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Help me with passwordless login.

 
RAC_1
Honored Contributor

Help me with passwordless login.

I have a requirement to log in without the password. I have to use SSH.
ssh on source is
ssh: SSH Secure Shell 3.1.0 on i686-pc-linux-gnu

On desitnation. hp ssh. So keys base authentication is now working. I need a way to login without pass. I tried expect, but I am not able to do it. I just need expect to send a pass..
There is no substitute to HARDWORK
6 REPLIES 6
Court Campbell
Honored Contributor

Re: Help me with passwordless login.

If you created a public/private key pair without a passphrase and put the public key on the host your are trying to connect to then you should not be asked for a passphrase, nor a password. It sounds like you either put a passphrase on your key, or you don't have public key auth setup correctly.
"The difference between me and you? I will read the man page." and "Respect the hat." and "You could just do a search on ITRC, you don't need to start a thread on a topic that's been answered 100 times already." Oh, and "What. no points???"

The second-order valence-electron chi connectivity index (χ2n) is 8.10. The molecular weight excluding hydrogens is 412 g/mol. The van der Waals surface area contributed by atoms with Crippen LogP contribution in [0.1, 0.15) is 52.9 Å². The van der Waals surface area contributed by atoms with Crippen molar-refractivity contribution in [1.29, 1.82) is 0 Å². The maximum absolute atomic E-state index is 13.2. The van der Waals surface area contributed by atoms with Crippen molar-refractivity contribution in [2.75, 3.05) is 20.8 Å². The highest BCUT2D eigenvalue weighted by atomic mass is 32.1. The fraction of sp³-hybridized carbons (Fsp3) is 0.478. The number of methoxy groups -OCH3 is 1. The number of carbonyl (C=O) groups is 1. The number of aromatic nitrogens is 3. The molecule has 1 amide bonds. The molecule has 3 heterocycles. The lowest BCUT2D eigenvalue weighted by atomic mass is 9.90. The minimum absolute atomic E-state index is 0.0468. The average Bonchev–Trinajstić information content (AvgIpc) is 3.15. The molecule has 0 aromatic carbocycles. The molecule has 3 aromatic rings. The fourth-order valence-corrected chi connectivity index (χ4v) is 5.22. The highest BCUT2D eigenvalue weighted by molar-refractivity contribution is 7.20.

Doug O'Leary
Honored Contributor

Re: Help me with passwordless login.

Hey;

null-passphrased keys should only be used for batch scripts run via cron. Do not use them for normal interactive shells.

ssh-agent is what you want to use for your interactive keys. The short version is:

1. `ssh-agent ` to start the agent
2. ssh-add to add your keys into it.
3. ssh-add -l to verify your kesy are in it.

You will need to do this for each window you're using. There are methods of sharing ssh-agents across which take longer to go into and, unfortunately, I'm somewhat time restrained atm...

Doug O'Leary

------
Senior UNIX Admin
O'Leary Computers Inc
linkedin: http://www.linkedin.com/dkoleary
Resume: http://www.olearycomputers.com/resume.html
Court Campbell
Honored Contributor

Re: Help me with passwordless login.

Not using a passphrase is not an issue if you can make sure no one else can get access to your private key. IMO it is a matter if personal preference. But if you do have one, as Doug mentioned, you could use ssh-agent.
"The difference between me and you? I will read the man page." and "Respect the hat." and "You could just do a search on ITRC, you don't need to start a thread on a topic that's been answered 100 times already." Oh, and "What. no points???"
David Child_1
Honored Contributor

Re: Help me with passwordless login.

As Doug pointed out, the agent is a good way to go. I attached a script I use and some stuff to add to your .profile so it will automatically set it up for use. It's a little old and could probably use some tweaking, but it has worked well for me.

David
Matti_Kurkela
Honored Contributor

Re: Help me with passwordless login.

Based on the version string, you seem to have a commercial SSH version from ssh.com.

In the OpenSSH, you can generate a SSH key by simply running "ssh-keygen -t rsa" or "ssh-keygen -t dsa" (choosing your preferred algorithm), use the default key name and have the key used automatically.